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עמוד בית
Wed, 06.12.23

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August 2011
O. Goitein, R. Beigel, S. Matetzky, R. Kuperstein, S. Brosh, Y. Eshet, E. Di Segni and E. Konen

Background: Coronary computed tomography angiography (CCTA) is an established modality for ruling out coronary artery disease. However, it has been suggested that CCTA may be a source of non-negligible radiation exposure.

Objectives: To evaluate the potential degradation in coronary image quality when using prospective gated (PG) CCTA as compared with retrospective gated (RG) CCTA in chest pain evaluation.

Methods: The study cohort comprised 216 patients: 108 consecutive patients in the PG CCTA arm and 108 patients matched for age, gender and heart rate in the RG CCTA arm. Scans were performed using a 64-slice multidetector CT scanner. All 15 coronary segments were evaluated subjectively for image quality using a 5-point visual scale. Dose-length product was recorded for each patient and the effective radiation dose was calculated

Results: The PG CCTA technique demonstrated a significantly higher incidence of step artifacts in the middle and distal right coronary artery, the distal left anterior descending artery, the second diagonal, the distal left circumflex artery, and the second marginal branches. Nevertheless, the diagnostic performance of these scans was not adversely affected. The mean effective radiation doses were 3.8 ± 0.9 mSv vs.17.2 ± 3 mSv for PG CCTA and RG CCTA, respectively (P < 0.0001).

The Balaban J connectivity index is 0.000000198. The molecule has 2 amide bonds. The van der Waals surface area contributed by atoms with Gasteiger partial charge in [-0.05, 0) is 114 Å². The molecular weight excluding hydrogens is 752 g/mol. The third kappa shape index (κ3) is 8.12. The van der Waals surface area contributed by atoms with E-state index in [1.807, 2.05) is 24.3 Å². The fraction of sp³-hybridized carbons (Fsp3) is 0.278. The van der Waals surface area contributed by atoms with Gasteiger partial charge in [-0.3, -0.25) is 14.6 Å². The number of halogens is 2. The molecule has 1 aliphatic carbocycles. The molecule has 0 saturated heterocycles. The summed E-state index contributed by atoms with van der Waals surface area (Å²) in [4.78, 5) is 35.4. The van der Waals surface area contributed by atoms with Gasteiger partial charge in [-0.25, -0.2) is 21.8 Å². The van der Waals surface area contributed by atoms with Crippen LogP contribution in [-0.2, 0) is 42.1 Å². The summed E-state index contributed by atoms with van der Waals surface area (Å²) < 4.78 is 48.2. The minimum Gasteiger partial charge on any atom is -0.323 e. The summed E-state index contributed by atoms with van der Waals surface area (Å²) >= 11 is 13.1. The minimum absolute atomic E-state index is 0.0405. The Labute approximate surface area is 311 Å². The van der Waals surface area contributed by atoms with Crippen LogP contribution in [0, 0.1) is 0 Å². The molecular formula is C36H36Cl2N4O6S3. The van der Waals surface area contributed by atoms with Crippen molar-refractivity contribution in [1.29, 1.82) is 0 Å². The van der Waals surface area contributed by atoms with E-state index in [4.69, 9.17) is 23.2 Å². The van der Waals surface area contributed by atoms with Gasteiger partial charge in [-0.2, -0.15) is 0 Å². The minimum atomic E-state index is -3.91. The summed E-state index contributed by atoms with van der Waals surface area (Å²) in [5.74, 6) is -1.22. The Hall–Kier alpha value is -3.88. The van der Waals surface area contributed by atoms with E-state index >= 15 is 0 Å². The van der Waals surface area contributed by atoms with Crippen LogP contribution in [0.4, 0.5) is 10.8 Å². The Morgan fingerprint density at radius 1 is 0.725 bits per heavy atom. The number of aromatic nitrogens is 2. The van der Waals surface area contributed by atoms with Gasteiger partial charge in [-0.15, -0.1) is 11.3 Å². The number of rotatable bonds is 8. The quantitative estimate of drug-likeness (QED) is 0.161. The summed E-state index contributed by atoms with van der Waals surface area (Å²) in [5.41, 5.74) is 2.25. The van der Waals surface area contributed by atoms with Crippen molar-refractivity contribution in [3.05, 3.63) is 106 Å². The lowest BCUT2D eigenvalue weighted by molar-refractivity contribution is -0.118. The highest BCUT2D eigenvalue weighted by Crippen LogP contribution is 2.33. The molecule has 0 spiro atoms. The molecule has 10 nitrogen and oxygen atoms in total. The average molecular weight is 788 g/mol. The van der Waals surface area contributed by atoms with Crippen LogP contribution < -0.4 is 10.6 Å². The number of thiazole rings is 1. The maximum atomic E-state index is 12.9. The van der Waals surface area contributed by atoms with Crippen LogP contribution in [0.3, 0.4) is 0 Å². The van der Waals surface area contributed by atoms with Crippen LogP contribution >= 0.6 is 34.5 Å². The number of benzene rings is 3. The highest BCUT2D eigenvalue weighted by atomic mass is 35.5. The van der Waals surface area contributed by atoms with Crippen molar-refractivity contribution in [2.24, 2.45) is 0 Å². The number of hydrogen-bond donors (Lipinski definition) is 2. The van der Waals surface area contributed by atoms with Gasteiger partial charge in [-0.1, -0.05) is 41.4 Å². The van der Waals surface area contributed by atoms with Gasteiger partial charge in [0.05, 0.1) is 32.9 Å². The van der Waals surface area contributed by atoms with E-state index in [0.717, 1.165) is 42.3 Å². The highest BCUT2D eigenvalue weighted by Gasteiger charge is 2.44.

Conclusions: Artifacts caused by the PG CCTA technique (64 MDCT) scanners tended to appear in specific coronary segments but did not impair the overall diagnostic quality of CCTA and there was a marked reduction in radiation exposure. We conclude that 64-slice PG CCTA is suitable for clinical use, especially for acute chest pain "fast track" evaluation targeted at relatively young subjects in a chest pain unit.
 

November 2010
E. Atar, R. Kornowski and GN.. Bachar

Background: Coronary CT angiography is an accurate imaging modality; however, its main drawback is the radiation dose. A new technology, the "step and shoot," which reduces the radiation up to one-eighth, is now available.

Objectives: To assess our initial experience using the "step-and-shoot" technology for various vascular pathologies.

Methods: During a 10 month period 125 consecutive asymptomatic patients (111 men and 14 women aged 25–82, average age 54.9 years) with various clinical indications that were appropriate for step-and-shoot CCTA[1] (regular heart rate < 65 beats/minute and body weight < 115 kg) were scanned with a 64-slice multidetector computed tomography Brilliance scanner (Philips, USA). The preparation protocol for the scan was the same as for the regular coronary CTA. All examinations were interpreted by at least one experienced radiologist and one experienced interventional cardiologist. The quality of the examinations was graded from 1 (excellent imaging quality of all coronary segments) to 4 (poor quality, not diagnostic). There were 99 patients without a history of coronary intervention, 13 after coronary stent deployment (19 stents), and 3 after coronary artery bypass graft.